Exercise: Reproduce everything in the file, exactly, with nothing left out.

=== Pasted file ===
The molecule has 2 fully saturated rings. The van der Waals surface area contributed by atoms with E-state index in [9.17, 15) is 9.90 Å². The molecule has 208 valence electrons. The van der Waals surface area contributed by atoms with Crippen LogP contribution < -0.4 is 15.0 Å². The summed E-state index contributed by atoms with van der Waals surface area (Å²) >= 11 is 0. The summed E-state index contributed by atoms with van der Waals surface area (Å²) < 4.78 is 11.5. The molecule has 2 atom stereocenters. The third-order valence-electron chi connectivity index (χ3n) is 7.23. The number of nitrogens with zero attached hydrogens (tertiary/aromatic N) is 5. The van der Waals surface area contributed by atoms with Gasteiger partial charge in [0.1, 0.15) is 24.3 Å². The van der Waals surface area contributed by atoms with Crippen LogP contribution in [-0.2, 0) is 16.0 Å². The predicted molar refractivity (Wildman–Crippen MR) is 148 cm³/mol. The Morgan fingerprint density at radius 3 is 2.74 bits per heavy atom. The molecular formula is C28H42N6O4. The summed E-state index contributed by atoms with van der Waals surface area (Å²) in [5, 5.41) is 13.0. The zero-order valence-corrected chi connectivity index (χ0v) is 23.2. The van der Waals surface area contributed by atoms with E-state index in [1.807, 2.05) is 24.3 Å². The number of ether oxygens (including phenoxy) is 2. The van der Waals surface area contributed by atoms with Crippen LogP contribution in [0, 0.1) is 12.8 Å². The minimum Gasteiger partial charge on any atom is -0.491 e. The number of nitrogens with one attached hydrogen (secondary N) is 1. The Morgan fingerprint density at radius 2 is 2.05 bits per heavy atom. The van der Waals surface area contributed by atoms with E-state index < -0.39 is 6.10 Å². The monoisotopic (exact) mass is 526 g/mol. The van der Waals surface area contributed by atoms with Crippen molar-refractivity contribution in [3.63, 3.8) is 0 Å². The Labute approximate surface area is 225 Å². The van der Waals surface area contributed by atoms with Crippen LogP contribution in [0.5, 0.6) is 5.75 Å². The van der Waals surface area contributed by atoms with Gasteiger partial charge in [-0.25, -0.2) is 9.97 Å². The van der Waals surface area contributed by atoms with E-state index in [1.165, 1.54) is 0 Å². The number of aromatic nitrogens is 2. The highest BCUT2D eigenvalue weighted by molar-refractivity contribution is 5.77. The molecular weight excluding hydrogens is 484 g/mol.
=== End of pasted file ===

The molecule has 2 fully saturated rings. The van der Waals surface area contributed by atoms with E-state index in [9.17, 15) is 9.90 Å². The molecule has 208 valence electrons. The van der Waals surface area contributed by atoms with Crippen LogP contribution < -0.4 is 15.0 Å². The summed E-state index contributed by atoms with van der Waals surface area (Å²) >= 11 is 0. The summed E-state index contributed by atoms with van der Waals surface area (Å²) < 4.78 is 11.5. The molecule has 2 atom stereocenters. The third-order valence-electron chi connectivity index (χ3n) is 7.23. The number of nitrogens with zero attached hydrogens (tertiary/aromatic N) is 5. The van der Waals surface area contributed by atoms with Gasteiger partial charge in [0.1, 0.15) is 24.3 Å². The van der Waals surface area contributed by atoms with Crippen LogP contribution in [-0.2, 0) is 16.0 Å². The predicted molar refractivity (Wildman–Crippen MR) is 148 cm³/mol. The Morgan fingerprint density at radius 3 is 2.74 bits per heavy atom. The molecular formula is C28H42N6O4. The summed E-state index contributed by atoms with van der Waals surface area (Å²) in [5, 5.41) is 13.0. The zero-order valence-corrected chi connectivity index (χ0v) is 23.2. The van der Waals surface area contributed by atoms with E-state index in [1.807, 2.05) is 24.3 Å². The number of ether oxygens (including phenoxy) is 2. The van der Waals surface area contributed by atoms with Crippen LogP contribution in [0, 0.1) is 12.8 Å². The minimum Gasteiger partial charge on any atom is -0.491 e. The number of nitrogens with one attached hydrogen (secondary N) is 1. The Morgan fingerprint density at radius 2 is 2.05 bits per heavy atom. The van der Waals surface area contributed by atoms with E-state index < -0.39 is 6.10 Å². The monoisotopic (exact) mass is 526 g/mol. The van der Waals surface area contributed by atoms with Crippen molar-refractivity contribution in [3.63, 3.8) is 0 Å². The Labute approximate surface area is 225 Å². The van der Waals surface area contributed by atoms with Crippen LogP contribution in [0.5, 0.6) is 5.75 Å². The van der Waals surface area contributed by atoms with Gasteiger partial charge in [-0.25, -0.2) is 9.97 Å². The van der Waals surface area contributed by atoms with E-state index in [1.165, 1.54) is 0 Å². The number of aromatic nitrogens is 2. The highest BCUT2D eigenvalue weighted by molar-refractivity contribution is 5.77. The molecular weight excluding hydrogens is 484 g/mol.